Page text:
The Paradox of HIV Testing

June 27th marked National HIV Testing Day, an annual call to get tested and a reminder that there are more ways than ever to get an HIV test. Testing is available at local clinics, from your health care provider, at home, or from a local organization. For DC residents, The Women’s Collective (TWC) fills a need in the community by offering testing that is fast, free, confidential, and easily accessible to people who need it most.

About 1.1 million people in the United States have HIV, and 1 in 7 of them don’t know it (CDC, 2017). The District leads the nation in the rate of HIV infection, with the chance of a person ever being infected with HIV in their lifetime at 1-in-13 in the District, compared to Maryland, where 1-in-49 residents have a chance of being diagnosed HIV-positive. We are lucky to live in a world where HIV care management exists. If you do test positive, you can still live a long, productive, and fulfilling life.

The Women’s Collective promotes HIV testing. But the reality is it is testing with the goal of identifying new positives…and that means one more woman living with HIV. Enter the paradox of HIV testing.


Hesitant to get tested? Here’s why you should.

Knowing your HIV status is important for your health. If you are living with HIV, you should start treatment as soon as possible. HIV medicine can keep you healthy for many years and greatly reduces your chance of transmitting the virus to others if you take it the right way every day. And if you’re HIV-negative, you can take steps to prevent HIV. It’s important to get an HIV test at least once a year and more often than that, depending on your risk behavior and how much you may be coming into contact with HIV (potentially every 3 to 6 months). The Women’s Collective provides prevention recommendations and care management tailored to each individual’s specific risk and needs.

During our testing events for National HIV Testing Day, TWC staff spoke to several women about their motivation for getting tested and their testing experience. Here’s some common reasons:

  • Worry their partners may be engaging in high-risk behaviors. Several women said that they wanted to get tested because although their own risk behaviors were low, they weren’t confident in their partner’s’ behavior. For example, they were concerned their partner may have other partners. These women knew health and wellbeing was in the hands of just one person– themselves– so they took the test to put themselves first.
  • Concern about HIV contraction from sharing needles. Heroin drug users, who reflect the epidemic in the District, are at a higher risk for contracting HIV because of needle contamination. Several women who got tested were heroin users, and knew this was one way to reduce their harm. If you do use, be sure to get tested regularly and avoid sharing needles. DC-based agency, HIPS, offers free, clean syringes.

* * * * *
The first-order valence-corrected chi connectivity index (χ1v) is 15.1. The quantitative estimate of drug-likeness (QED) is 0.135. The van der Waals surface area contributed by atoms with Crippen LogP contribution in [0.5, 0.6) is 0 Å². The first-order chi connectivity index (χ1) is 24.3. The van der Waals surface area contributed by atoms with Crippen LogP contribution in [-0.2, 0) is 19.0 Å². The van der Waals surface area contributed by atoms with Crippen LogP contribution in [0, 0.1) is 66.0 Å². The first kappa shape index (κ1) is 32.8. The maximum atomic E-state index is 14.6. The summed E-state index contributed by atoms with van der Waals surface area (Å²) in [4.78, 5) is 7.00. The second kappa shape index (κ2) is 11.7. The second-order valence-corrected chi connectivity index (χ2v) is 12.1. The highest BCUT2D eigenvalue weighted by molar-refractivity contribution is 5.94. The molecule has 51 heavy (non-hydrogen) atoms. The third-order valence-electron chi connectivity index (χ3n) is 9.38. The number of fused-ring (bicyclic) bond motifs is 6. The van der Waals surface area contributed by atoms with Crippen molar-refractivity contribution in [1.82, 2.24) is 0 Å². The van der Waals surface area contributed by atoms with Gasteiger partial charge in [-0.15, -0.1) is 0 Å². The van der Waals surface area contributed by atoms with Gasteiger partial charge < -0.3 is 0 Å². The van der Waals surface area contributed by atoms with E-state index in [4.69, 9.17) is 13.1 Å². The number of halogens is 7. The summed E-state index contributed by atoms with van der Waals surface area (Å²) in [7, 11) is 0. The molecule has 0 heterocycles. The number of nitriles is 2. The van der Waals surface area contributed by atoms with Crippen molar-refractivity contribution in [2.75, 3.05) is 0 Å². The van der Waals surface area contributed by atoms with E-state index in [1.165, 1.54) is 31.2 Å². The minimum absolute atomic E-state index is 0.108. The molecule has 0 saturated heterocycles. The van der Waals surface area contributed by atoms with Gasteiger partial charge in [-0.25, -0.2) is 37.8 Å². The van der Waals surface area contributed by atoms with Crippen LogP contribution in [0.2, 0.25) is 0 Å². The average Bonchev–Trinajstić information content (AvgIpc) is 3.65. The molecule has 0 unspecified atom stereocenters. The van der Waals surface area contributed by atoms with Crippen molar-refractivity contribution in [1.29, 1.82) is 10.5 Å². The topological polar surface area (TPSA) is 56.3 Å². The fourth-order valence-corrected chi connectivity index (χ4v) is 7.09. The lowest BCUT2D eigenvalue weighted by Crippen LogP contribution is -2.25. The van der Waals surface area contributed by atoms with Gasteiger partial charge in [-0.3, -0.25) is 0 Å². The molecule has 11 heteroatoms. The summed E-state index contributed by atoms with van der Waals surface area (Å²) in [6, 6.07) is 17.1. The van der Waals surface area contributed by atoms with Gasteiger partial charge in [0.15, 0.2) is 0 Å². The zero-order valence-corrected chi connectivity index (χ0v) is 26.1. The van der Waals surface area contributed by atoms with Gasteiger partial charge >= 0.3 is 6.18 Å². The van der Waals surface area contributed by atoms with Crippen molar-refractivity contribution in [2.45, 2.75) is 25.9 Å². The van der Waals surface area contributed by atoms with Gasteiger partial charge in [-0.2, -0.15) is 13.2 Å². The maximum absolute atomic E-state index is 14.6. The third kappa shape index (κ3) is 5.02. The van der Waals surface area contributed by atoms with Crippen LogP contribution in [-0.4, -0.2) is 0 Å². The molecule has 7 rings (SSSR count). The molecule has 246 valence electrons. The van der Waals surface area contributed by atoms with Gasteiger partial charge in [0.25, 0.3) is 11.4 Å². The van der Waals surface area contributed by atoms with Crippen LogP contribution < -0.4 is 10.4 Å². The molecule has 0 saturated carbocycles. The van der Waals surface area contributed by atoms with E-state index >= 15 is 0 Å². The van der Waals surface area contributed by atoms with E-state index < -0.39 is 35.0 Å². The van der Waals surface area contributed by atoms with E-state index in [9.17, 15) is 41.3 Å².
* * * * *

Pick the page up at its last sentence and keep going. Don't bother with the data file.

• It’s quick and easy. TWC has an Outreach Team that goes out into the community and “pops up” for convenient testing via its mobile van. The testing van visits different locations throughout the city, so you don’t have to worry about traveling somewhere to get tested, or scheduling it. Testers found the new HIV rapid testing to be quicker and easier than they expected it to be!

Share your story

Do you have an experience with getting tested for HIV you want to share? What you share may inspire other women to take that last step to putting themselves first and choosing health and wellness.

  • What motivated you to get tested?
  • What obstacles and fears did you have to overcome to take the test?
  • How was your testing experience with TWC?
  • What would you say to someone who was considering taking the test, but unsure?

Leave a comment below or contact us on Facebook, Twitter, or Instagram.

“The passion you share for our work can generate a wider circle of change”

Dear Friend of The Women’s Collective,
We have much to be thankful for this holiday season and you are at the top of our list! The financial support you provide makes such a profound difference in our ability to serve women and girls in the Washington DC area.  For over twenty years TWC has provided a wide range of health and social support services, including mental health.
Despite changes in the health care landscape and the lack of resources available to community based organizations, TWC continues to make a difference in the lives of women, girls and their families.  Thanks to the incredible efforts of our staff, volunteers and friends like you, we remain committed to our community. 
As you celebrate with loved ones this holiday season, will you help us provide for families who are less fortunate? We hope you will consider TWC in your year-end giving during this holiday season. 
As you celebrate with loved ones this holiday season, will you help us provide for families who are less fortunate? We hope you will consider TWC in your year-end giving during this holiday season. 
Your donation can provide the following :
$10: Transportation to health and social services appointments.
$30: School supplies and a uniform for a child
$50: An HIV or Hep C test, a hot meal for a family of four
$75: Groceries for one week

$100: Individual and family therapy